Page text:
Cristina Fernández de Kirchner spoke in Plaza de Mayo on the anniversary of the arrival of Néstor Kirchner to the presidency

Cristina Fernández de Kirchner spoke in Plaza de Mayo on the anniversary of the arrival of Néstor Kirchner to the presidency

( Spanish) — The Vice President of Argentina, Cristina Fernández de Kirchner, headed the act that commemorated the 20th anniversary of the arrival of Néstor Kirchner to the presidency of Argentina, where she offered a speech in which she vindicated the legacy of her deceased husband.

“When Néstor arrived, retiring was not a right,” recalled Cristina Kirchner, recalling the 2001 crisis that preceded Kirchner’s first presidency, according to information from the state news agency Télam.

Although she had already said that she would not be a candidate, many in Argentina were awaiting her final decision, although the former president once again avoided giving too much detail both about her own candidacy and about eventual support for one of the possible Kirchnerism candidates.

Cristina reserved part of her speech for former President Mauricio Macri, leader of the opposition, whom she blamed for the country’s indebtedness to the International Monetary Fund. “The IMF gave Macri 57,000 million dollars to win the elections,” said the vice president, according to Télam.

The Vice President of Argentina, Cristina Fernandez de Kirchner, speaks to her supporters in Plaza de Mayo (Credit: LUIS ROBAYO/AFP via Getty Images)

President Alberto Fernández, who for the moment did not publicly support any candidate and who was one of the major absentees from this Thursday’s event, insists on the importance of the Frente de Todos government coalition participating in the Open, Simultaneous Primaries and Mandatory (the so-called STEP) with several candidates, something that has never happened in Peronism.

On stage, together with the vice president, were several representatives of the Frente de Todos, as well as the governor of the province of Buenos Aires, Axel Kicillof; the Minister of the Interior, Eduardo “Wado” de Pedro; the Minister of Economy, Sergio Massa; the national deputy and son of the vice president, Máximo Kirchner, and the governor of the province of Santa Cruz, Alicia Kirchner, among other leaders.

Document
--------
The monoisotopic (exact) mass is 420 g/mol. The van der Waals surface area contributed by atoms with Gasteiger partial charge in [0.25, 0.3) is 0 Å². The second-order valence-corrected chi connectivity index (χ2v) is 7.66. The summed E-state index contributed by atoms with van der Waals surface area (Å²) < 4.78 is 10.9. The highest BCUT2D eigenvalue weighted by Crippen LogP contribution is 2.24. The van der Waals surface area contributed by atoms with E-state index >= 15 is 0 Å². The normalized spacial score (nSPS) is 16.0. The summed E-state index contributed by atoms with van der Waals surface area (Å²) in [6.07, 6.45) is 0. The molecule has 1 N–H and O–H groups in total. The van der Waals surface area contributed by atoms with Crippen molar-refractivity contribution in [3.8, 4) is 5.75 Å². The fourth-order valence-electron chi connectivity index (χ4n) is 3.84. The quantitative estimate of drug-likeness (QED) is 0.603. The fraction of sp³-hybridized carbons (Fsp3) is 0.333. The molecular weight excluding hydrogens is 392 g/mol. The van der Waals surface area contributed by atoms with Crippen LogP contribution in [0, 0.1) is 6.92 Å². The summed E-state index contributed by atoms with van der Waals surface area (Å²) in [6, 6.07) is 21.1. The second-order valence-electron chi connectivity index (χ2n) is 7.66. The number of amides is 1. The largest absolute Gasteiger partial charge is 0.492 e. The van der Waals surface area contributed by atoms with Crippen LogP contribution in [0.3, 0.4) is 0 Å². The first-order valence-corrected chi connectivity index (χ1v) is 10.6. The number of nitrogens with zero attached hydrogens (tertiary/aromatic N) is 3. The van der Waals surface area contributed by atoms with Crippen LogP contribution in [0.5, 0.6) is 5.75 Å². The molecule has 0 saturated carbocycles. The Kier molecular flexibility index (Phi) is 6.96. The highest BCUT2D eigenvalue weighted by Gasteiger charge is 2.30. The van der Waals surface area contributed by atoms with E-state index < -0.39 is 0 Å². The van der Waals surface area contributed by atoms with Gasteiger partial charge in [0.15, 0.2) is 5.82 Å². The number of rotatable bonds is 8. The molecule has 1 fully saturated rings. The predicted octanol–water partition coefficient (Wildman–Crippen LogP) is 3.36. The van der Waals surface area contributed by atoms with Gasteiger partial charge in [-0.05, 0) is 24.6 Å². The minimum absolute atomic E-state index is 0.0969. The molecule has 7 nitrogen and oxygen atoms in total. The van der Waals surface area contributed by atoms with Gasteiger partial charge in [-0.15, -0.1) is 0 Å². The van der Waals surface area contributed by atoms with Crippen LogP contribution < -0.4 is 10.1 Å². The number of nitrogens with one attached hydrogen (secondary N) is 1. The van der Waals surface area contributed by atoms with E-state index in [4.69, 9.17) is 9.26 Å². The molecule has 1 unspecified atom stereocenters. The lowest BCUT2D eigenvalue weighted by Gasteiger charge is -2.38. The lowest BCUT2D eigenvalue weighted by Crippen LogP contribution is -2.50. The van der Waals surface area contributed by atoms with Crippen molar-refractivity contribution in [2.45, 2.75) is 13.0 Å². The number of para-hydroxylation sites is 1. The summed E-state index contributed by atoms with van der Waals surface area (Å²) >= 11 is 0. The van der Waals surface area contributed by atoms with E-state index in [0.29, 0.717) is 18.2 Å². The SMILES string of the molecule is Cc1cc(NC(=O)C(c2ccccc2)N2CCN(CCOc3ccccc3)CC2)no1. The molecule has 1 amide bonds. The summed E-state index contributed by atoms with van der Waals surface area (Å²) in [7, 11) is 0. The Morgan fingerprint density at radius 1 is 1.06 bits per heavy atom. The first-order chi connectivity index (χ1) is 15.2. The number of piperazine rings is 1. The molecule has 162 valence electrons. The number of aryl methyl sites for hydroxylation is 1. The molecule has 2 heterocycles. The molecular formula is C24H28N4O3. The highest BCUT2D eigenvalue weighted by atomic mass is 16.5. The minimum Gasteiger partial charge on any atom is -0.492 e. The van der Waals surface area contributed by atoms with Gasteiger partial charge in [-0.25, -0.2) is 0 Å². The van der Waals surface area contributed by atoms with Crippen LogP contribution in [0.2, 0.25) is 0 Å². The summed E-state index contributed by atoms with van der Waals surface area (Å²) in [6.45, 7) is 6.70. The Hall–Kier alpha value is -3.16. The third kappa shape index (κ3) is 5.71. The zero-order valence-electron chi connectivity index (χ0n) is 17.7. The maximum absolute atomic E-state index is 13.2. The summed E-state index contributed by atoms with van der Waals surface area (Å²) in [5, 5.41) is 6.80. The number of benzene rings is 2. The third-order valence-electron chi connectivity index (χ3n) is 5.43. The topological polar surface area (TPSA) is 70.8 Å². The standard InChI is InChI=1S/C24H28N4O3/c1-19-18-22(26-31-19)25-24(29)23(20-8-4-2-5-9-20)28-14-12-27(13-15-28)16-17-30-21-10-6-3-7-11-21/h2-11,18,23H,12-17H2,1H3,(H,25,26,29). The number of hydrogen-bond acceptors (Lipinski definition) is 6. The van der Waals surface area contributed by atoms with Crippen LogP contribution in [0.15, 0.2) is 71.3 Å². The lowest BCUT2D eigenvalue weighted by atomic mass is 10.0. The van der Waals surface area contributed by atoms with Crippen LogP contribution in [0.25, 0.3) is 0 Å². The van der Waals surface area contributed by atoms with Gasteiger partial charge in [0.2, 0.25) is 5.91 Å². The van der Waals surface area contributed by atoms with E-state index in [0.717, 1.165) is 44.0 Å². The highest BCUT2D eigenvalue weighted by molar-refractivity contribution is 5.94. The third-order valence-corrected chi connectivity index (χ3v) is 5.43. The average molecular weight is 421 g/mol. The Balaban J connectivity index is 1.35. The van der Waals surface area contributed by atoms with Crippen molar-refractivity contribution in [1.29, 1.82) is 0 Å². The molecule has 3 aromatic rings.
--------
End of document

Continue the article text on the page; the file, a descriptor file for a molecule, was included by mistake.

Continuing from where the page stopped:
Massa, whom various surveys point to as the best positioned to compete for the presidency, has already spoken publicly against that option proposed by President Fernández. However, he has not yet confirmed whether he will be a candidate.

The other positioned is “Wado” De Pedro, son of those who disappeared from the last dictatorship and one of the vice president’s trusted people, who within Peronism some point to as a possible candidate.

CFK points to the ballot (like Macri)

“The important thing is to enter the ballot,” said the vice president of Argentina, Cristina Fernández de Kirchner, in an extensive television interview last week in which she confirmed that she will not be a candidate in the October presidential elections.

Although she also launched some criticism against President Alberto Fernández, the vice president defended having chosen him as a candidate in 2019: “It was a good strategy,” she said, adding: “We had to ensure the triumph of Peronism.”